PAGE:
Government has evolved in its position at COP26, says Paulo Hartung

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After two weeks, this Saturday (13), in Glasgow, Scotland, ended the meetings of the COP26 (United Nations Climate Conference), with the approval of a new agreement for the reduction of fossil fuels on the planet.

In an interview with CNN, the president of the Brazilian Tree Industry and former governor of Espírito Santo, Paulo Hartung, evaluated the Brazilian participation in the conference. For Hartung, the Brazilian government made a positive representation at COP26.

“Brazil leaves a strong message for the movement of Brazilian civil society and the Brazilian government has evolved in its position. Now we need to honor the commitments that Brazil is a signatory to”, he stated.

“Brazilian diplomacy played a role in the final formulation, presented proposals that gained momentum. It is a construction that we are carrying out”, he said.

The former governor drew attention to the agreements signed by Brazil in Scotland. “We have a clear position and we want to play a leading role in building another world, decarbonised and green,” he said.

“Brazil has absolute conditions to follow in the footsteps of the regulation of the Paris Agreement, of carbon relations and private relations.”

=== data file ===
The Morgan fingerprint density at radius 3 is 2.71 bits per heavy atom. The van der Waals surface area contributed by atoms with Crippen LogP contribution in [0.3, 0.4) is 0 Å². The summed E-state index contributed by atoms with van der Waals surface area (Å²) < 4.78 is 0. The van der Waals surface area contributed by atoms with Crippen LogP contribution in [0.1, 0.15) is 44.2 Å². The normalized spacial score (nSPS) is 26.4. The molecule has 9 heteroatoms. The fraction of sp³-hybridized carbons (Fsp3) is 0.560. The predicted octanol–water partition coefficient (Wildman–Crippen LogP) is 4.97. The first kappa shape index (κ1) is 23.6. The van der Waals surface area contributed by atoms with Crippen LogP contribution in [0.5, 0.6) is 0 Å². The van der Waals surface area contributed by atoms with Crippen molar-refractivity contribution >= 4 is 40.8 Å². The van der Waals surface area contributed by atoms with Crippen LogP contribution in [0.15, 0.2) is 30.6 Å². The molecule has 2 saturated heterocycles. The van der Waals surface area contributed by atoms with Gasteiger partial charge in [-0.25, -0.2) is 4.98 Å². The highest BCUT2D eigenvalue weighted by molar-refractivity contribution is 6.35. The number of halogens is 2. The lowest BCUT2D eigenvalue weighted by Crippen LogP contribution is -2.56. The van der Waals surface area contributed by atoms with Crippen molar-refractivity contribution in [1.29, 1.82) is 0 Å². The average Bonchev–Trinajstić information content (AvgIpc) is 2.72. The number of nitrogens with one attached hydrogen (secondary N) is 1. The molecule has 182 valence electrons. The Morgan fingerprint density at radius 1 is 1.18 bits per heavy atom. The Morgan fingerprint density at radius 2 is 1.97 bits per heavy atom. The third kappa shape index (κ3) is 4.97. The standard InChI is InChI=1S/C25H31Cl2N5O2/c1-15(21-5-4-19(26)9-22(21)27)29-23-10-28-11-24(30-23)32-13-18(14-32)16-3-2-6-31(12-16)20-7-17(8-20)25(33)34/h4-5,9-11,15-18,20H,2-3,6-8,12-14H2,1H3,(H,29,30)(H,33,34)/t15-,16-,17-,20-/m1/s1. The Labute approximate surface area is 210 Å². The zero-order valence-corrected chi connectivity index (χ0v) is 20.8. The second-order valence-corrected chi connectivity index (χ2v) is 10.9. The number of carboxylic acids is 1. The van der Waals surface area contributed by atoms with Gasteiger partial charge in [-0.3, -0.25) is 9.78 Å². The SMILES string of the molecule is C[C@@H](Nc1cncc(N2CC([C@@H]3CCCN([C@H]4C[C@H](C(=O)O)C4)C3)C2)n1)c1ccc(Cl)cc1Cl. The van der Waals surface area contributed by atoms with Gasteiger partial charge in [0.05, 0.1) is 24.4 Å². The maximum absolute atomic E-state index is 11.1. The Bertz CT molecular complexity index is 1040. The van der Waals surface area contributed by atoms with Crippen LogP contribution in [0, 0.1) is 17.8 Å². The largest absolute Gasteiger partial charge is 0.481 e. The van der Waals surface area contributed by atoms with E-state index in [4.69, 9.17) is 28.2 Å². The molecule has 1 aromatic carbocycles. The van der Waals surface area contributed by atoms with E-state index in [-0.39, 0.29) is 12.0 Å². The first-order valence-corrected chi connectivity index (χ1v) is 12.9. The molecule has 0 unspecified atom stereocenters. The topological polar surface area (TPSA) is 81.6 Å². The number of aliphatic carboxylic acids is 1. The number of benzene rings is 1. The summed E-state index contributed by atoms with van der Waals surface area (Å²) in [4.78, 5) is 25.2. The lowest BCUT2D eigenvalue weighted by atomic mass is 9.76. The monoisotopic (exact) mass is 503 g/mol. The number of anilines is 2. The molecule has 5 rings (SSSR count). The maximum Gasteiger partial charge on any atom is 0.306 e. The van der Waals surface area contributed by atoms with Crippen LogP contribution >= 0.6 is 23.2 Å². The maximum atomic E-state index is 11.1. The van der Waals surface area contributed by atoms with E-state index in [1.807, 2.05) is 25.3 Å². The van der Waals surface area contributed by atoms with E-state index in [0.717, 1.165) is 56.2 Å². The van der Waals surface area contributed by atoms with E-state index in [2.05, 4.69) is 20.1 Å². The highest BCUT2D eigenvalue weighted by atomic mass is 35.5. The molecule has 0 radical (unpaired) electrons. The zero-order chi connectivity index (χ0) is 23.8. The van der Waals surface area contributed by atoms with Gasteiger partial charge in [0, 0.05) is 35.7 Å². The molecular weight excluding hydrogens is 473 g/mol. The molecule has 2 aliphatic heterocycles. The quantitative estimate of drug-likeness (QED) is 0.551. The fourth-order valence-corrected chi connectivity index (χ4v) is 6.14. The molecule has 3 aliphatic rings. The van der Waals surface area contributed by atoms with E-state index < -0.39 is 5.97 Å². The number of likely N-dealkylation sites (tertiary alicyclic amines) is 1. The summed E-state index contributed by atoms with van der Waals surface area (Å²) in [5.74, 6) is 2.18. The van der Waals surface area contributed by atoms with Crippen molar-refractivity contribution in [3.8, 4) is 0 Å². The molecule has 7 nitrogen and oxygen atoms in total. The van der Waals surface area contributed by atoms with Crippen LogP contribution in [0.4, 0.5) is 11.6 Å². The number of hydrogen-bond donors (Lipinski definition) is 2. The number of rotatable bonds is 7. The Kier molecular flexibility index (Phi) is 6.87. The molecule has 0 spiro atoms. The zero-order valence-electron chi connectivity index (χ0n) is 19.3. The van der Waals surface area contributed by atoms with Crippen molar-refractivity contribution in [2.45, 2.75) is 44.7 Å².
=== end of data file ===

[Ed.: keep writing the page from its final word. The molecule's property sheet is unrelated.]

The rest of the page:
Reduction of fossil fuels

After a marathon of negotiations, the COP26 (United Nations Climate Conference) approved this Saturday (13), in Glasgow, Scotland, an agreement on the planet’s climate that includes, for the first time in history, a reference fossil fuels and their role in the climate crisis.

The final text explicitly points to coal, which is the single largest contributor to climate change. In all 25 previous COPs, no agreement had ever mentioned coal, oil or gas, or even fossil fuels in general, as the drivers — let alone the main cause — of the climate crisis.

Moved, the president of COP26, Alok Sharma, announced the agreement with hammer blows. He orally amended the most recent draft text by softening the language around fossil fuels after objections made by India and Iran. The final deal refers to a “reduction” of coal rather than an “elimination”.

There were deep divisions among nations over key issues, including the use of fossil fuel terms and the amount of money the developed world should pay the Global South to help it adapt to the climate crisis. This prevented the summit from ending on Friday (12), the date initially scheduled for its closing.

Reference: CNN Brasil

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